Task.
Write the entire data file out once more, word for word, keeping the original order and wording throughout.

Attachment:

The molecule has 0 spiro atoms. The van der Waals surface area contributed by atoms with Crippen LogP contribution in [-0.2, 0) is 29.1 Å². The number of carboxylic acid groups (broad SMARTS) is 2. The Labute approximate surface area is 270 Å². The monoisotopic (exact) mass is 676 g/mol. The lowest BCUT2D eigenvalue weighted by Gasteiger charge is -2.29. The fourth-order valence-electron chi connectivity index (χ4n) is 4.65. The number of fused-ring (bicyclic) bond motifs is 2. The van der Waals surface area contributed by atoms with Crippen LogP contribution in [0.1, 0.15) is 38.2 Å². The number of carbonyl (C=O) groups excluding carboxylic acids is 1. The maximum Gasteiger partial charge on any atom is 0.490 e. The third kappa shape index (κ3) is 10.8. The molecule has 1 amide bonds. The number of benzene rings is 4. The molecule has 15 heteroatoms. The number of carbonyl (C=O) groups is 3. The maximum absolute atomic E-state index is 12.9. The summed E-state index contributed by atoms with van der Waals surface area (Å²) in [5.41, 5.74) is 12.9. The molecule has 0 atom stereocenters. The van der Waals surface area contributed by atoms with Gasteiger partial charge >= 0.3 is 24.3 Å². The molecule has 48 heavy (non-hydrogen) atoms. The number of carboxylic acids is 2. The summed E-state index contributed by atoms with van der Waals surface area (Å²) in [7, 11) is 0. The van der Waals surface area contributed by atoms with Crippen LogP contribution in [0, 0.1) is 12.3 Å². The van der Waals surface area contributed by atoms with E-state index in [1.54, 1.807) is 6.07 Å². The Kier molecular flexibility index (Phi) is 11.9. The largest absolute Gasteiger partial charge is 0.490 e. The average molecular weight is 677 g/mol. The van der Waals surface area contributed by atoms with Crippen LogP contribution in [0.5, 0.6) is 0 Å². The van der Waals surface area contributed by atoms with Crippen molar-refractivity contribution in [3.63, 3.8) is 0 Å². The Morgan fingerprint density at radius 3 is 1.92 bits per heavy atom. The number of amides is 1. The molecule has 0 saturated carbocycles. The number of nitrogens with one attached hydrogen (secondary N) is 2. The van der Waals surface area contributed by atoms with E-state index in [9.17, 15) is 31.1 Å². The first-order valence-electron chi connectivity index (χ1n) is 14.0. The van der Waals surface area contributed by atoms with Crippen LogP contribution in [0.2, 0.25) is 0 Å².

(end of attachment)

The molecule has 0 spiro atoms. The van der Waals surface area contributed by atoms with Crippen LogP contribution in [-0.2, 0) is 29.1 Å². The number of carboxylic acid groups (broad SMARTS) is 2. The Labute approximate surface area is 270 Å². The monoisotopic (exact) mass is 676 g/mol. The lowest BCUT2D eigenvalue weighted by Gasteiger charge is -2.29. The fourth-order valence-electron chi connectivity index (χ4n) is 4.65. The number of fused-ring (bicyclic) bond motifs is 2. The van der Waals surface area contributed by atoms with Crippen LogP contribution in [0.1, 0.15) is 38.2 Å². The number of carbonyl (C=O) groups excluding carboxylic acids is 1. The maximum Gasteiger partial charge on any atom is 0.490 e. The third kappa shape index (κ3) is 10.8. The molecule has 1 amide bonds. The number of benzene rings is 4. The molecule has 15 heteroatoms. The number of carbonyl (C=O) groups is 3. The maximum absolute atomic E-state index is 12.9. The summed E-state index contributed by atoms with van der Waals surface area (Å²) in [5.41, 5.74) is 12.9. The molecule has 0 atom stereocenters. The van der Waals surface area contributed by atoms with Gasteiger partial charge >= 0.3 is 24.3 Å². The molecule has 48 heavy (non-hydrogen) atoms. The number of carboxylic acids is 2. The summed E-state index contributed by atoms with van der Waals surface area (Å²) in [7, 11) is 0. The van der Waals surface area contributed by atoms with Crippen LogP contribution in [0, 0.1) is 12.3 Å². The van der Waals surface area contributed by atoms with E-state index in [1.54, 1.807) is 6.07 Å². The Kier molecular flexibility index (Phi) is 11.9. The largest absolute Gasteiger partial charge is 0.490 e. The average molecular weight is 677 g/mol. The van der Waals surface area contributed by atoms with Crippen LogP contribution in [0.5, 0.6) is 0 Å². The van der Waals surface area contributed by atoms with Crippen molar-refractivity contribution in [3.63, 3.8) is 0 Å². The Morgan fingerprint density at radius 3 is 1.92 bits per heavy atom. The number of amides is 1. The molecule has 0 saturated carbocycles. The number of nitrogens with one attached hydrogen (secondary N) is 2. The van der Waals surface area contributed by atoms with E-state index in [9.17, 15) is 31.1 Å². The first-order valence-electron chi connectivity index (χ1n) is 14.0. The van der Waals surface area contributed by atoms with Crippen LogP contribution in [0.2, 0.25) is 0 Å².